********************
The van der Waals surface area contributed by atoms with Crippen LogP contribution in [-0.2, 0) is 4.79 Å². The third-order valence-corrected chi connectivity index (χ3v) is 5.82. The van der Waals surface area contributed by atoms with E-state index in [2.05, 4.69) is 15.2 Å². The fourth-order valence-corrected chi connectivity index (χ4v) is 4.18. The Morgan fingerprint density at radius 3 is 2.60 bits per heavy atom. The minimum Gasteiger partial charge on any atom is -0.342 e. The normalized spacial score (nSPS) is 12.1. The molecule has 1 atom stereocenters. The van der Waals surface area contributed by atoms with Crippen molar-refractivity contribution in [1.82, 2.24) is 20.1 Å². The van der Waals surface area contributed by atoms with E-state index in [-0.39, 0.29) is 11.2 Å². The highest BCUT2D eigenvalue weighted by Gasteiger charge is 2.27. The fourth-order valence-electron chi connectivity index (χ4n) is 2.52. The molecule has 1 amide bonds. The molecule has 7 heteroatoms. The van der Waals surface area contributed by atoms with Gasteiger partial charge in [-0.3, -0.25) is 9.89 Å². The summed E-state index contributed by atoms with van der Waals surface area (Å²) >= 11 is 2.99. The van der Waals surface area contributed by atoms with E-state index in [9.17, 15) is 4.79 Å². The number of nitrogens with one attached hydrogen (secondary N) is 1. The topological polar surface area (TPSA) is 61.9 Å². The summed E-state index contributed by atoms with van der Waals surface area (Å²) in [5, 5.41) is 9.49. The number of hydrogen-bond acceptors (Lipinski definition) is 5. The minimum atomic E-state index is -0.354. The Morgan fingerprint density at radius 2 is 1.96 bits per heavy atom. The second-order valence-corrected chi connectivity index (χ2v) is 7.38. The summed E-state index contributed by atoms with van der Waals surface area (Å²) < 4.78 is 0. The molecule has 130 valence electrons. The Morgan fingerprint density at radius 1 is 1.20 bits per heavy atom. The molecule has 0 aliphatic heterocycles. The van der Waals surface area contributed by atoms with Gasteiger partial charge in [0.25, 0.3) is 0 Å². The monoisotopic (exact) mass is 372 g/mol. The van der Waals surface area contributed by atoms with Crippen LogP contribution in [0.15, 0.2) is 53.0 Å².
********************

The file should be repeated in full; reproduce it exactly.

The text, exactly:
The van der Waals surface area contributed by atoms with Crippen LogP contribution in [-0.2, 0) is 4.79 Å². The third-order valence-corrected chi connectivity index (χ3v) is 5.82. The van der Waals surface area contributed by atoms with E-state index in [2.05, 4.69) is 15.2 Å². The fourth-order valence-corrected chi connectivity index (χ4v) is 4.18. The Morgan fingerprint density at radius 3 is 2.60 bits per heavy atom. The minimum Gasteiger partial charge on any atom is -0.342 e. The normalized spacial score (nSPS) is 12.1. The molecule has 1 atom stereocenters. The van der Waals surface area contributed by atoms with Crippen molar-refractivity contribution in [1.82, 2.24) is 20.1 Å². The van der Waals surface area contributed by atoms with E-state index in [-0.39, 0.29) is 11.2 Å². The highest BCUT2D eigenvalue weighted by Gasteiger charge is 2.27. The fourth-order valence-electron chi connectivity index (χ4n) is 2.52. The molecule has 1 amide bonds. The molecule has 7 heteroatoms. The van der Waals surface area contributed by atoms with Gasteiger partial charge in [-0.3, -0.25) is 9.89 Å². The summed E-state index contributed by atoms with van der Waals surface area (Å²) >= 11 is 2.99. The van der Waals surface area contributed by atoms with E-state index in [9.17, 15) is 4.79 Å². The number of nitrogens with one attached hydrogen (secondary N) is 1. The topological polar surface area (TPSA) is 61.9 Å². The summed E-state index contributed by atoms with van der Waals surface area (Å²) in [5, 5.41) is 9.49. The number of hydrogen-bond acceptors (Lipinski definition) is 5. The minimum atomic E-state index is -0.354. The Morgan fingerprint density at radius 2 is 1.96 bits per heavy atom. The second-order valence-corrected chi connectivity index (χ2v) is 7.38. The summed E-state index contributed by atoms with van der Waals surface area (Å²) < 4.78 is 0. The molecule has 130 valence electrons. The Morgan fingerprint density at radius 1 is 1.20 bits per heavy atom. The molecule has 0 aliphatic heterocycles. The van der Waals surface area contributed by atoms with Gasteiger partial charge in [0.25, 0.3) is 0 Å². The monoisotopic (exact) mass is 372 g/mol. The van der Waals surface area contributed by atoms with Crippen LogP contribution in [0.15, 0.2) is 53.0 Å².